Wesley Macheso is a Malawian pursuing a Master’s Degree in literature at the University of Malawi. His aim is to produce poetry that speaks for this generation.




I am the mother of civilizations.
On my bosom rests the terrifying one,
that mythical great wonder;
body of a lion, face of a man.
Once the dark world drank from
the endless abyss of my ancient wisdom.
Timbuktu is a living testimony.

My neck is a vast desert of sand
smeared with rich crude oils that do not oil
the rusty engines of my crude struggle.
The tyrant violently strangles my neck
to quench his insatiable thirst for the precious drops
choking out the little life that remains.
But like a mighty cypress on a stormy night
I stand. Not a shred of terror, not a tear of despair.

Priceless stones and lavishing ornaments
converge around my enticing midriff.
The shiny diamonds bedeck my dusky waist
like ancient twinkling stars on the blackest night
seducing wise men from the east.
The rapists finger my beaded waist
ravishing my virgin treasures.
But like the mighty Nile, I roll and roar and roll.
In the heat of the day, I roar.
I am that mighty stream of life.

I am Africa the sleeping giant.
My sons have built civilizations
My colour is that symbol of victimization
of long-time men and lifetime women.
The sorrowful squawk of my offsprings
resuscitates my soul from the deep slumber of ages.
I am that motherland; the spring of life,
the source of humanity.
I am Africa
that beam of light in the heart of darkness
rising at the break of dawn to reclaim my throne.



This, my kinky hair,
is my murky identity full of light.
These helix shoots have stood the test of time
and of men alike.
The tough roots of this natural Afro
proclaim my sturdy African roots
uniting legions of the sable race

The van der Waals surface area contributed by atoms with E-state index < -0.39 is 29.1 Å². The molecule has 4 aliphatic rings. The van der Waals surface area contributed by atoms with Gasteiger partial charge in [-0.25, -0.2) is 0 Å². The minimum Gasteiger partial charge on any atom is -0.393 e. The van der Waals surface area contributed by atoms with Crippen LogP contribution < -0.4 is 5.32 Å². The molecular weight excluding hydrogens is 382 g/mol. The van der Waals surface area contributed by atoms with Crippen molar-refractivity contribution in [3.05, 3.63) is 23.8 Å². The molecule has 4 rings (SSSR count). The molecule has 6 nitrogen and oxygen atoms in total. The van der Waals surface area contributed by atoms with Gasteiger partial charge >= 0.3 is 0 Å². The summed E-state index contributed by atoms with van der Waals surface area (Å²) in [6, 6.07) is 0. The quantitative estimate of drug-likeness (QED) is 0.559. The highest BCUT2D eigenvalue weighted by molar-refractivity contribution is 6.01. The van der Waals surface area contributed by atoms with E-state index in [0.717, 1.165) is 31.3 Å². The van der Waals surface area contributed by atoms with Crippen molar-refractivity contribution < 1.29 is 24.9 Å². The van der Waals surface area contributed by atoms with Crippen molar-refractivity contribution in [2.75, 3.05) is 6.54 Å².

willingly and unwillingly scattered
across the face of mother earth.

This stringy hair has known suns,
bright angry suns
hotter than the dreaded infernos
of the Christian hell.
My hair has been witness to invasions.
It has watched the invader
invade the land and invade the soul.
My spirit nearly crushed
under the weight of imperialism.

But I stand firm
on the tough roots of my culture.
I will not scald my scalp
to impress the capitalist tyrant.
Hot combs, flat irons, and perms
are not for me.
Chemicals that decalcify the skull
are not for me.
I will wear my Negro hair
as unkempt as it is natural.
For this, my kinky hair,
is me.



Her sensuous body rises

above the thumping drums,




to the


of the Afro beat

like a sluggish wave of smoke

deserting the embers of a smouldering fire.

Her face shines like a yellow moon

on the blackest African night,

illuminating the path to my soul;

the path that longs for the footprints

of her uncontaminated love.

My heart throbs for her sable being,

my dark princess,

the opulent hue of Africa,

black and spotless.



In my father’s house
shedding of blood was sacred.
Chickens and goats were slaughtered
never for us but for visitors.
Some came with the storm at sea
portended by angry clouds in dark skies.
Others appeared amidst dusts of confusion
wildly swung in easterly whirlwinds.
We were amazed at their folly;
Offered them mice and daughters to taste
Laughed at their disgust and satisfaction
Bowed down to their gods eyes closed.
The meekness cost us our land.
Our children writhe in chocking poverty.
But goodness is a resilient spirit.
The weight of wicked ungratefulness
Could never break the spirit of Africa.



Smiling monkeys grace covers of magazines
flaunting their uncovered private parts
in the faces of tourists to be,
brandishing the nakedness of the Africa
of their imagination and expectation.
Roaring lions and hungry hyenas
are necessary in arousing their curiosity.
The humour in naked buttocks
of Masais hunting in the desert
is the right enticement for holiday makers.
They desire to go on the African safari
wearing expensive fabric with imprints of game.
The disgrace is good for the economy.